Our brain chemistry plays its part, too. In his video How To Make Better Decisions, Baba Shiv, expert in neuroeconomics and marketing professor at Stanford Business School, explains that neuromodulators such as serotonin and dopamine have a significant impact on who we are and how we behave. He concludes that it’s best to make decisions in the morning. Our hormones are at their highest levels, and we are more likely to take chances and defy the status quo.

I personally wonder if the odds are stacked against night owls when it comes to willpower. Work by social psychologist Roy Baumeister and colleagues shows that our willpower fatigues over the day, especially if sorely tested. So while we may start out with good resolve and intentions, by the end of the day our willpower is lessened and our ability to exercise self-control is weaker. Night owls spend more hours in the evening, a time that seems to me to contain more temptations than earlier in the day. But that’s my own speculation. I know of no research to back it up.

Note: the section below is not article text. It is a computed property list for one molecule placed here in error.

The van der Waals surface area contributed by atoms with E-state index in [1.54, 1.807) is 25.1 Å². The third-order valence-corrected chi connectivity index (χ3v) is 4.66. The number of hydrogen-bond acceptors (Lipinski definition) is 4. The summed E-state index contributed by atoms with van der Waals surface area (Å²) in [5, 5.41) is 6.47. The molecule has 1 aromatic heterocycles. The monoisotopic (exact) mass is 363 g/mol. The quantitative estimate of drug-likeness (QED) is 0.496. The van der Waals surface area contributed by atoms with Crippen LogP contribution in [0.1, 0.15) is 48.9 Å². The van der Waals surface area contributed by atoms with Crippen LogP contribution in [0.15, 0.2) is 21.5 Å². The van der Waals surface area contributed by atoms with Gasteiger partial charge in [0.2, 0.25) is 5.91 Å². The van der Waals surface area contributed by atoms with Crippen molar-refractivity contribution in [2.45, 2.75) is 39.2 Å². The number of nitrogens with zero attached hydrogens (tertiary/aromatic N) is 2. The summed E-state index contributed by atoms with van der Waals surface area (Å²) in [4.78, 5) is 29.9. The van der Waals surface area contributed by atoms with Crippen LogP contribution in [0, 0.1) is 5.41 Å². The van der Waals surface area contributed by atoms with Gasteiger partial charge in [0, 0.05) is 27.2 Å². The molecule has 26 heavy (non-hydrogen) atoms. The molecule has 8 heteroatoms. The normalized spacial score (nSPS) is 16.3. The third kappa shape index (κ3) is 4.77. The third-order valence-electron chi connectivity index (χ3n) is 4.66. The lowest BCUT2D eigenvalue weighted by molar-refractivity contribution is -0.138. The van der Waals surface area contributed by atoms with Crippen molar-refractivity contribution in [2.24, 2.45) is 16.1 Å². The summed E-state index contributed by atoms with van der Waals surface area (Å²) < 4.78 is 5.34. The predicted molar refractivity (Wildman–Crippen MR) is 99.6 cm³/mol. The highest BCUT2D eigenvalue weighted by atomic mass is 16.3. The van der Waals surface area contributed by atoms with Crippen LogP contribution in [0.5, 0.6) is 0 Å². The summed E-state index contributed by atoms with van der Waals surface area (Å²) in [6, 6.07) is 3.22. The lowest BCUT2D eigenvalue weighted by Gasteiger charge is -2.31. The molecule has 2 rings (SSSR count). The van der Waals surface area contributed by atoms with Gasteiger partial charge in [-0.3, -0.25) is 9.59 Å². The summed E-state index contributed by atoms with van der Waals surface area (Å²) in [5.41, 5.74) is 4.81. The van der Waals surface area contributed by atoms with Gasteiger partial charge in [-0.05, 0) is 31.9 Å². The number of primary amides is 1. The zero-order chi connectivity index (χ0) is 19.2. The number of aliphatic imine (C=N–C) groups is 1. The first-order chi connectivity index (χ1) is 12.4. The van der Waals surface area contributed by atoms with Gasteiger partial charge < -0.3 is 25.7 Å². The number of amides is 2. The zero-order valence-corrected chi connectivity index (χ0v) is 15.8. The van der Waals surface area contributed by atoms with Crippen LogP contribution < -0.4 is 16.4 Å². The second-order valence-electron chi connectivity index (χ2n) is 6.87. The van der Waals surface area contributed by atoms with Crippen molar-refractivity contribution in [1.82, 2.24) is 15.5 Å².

Learn from the Leaders

For me, early starts are invaluable. Whether I journal, walk my dog, write, or just have a quiet coffee, I use the time for inner focus to ready myself for the hurly burly of a busy day. I’m not alone, and I can sometimes feel like a low achiever when I read what other early risers do at this time of day. I recall being simultaneously exhausted and inspired last year when I read the Business Insider blog by Max Nisen and Gus Luben, who cite 29 business leaders who attribute their success to their early rising habits.

Early mornings with their potent mix of energizing hormones and neuromodulators allow successful people to put in place the things that feed and nourish them. Whether it’s meditating, jounaling, responding to emails, making decisions or going for a six-mile run, positive psychology considers these proactive daily rituals a positive step to creating a flourishing future.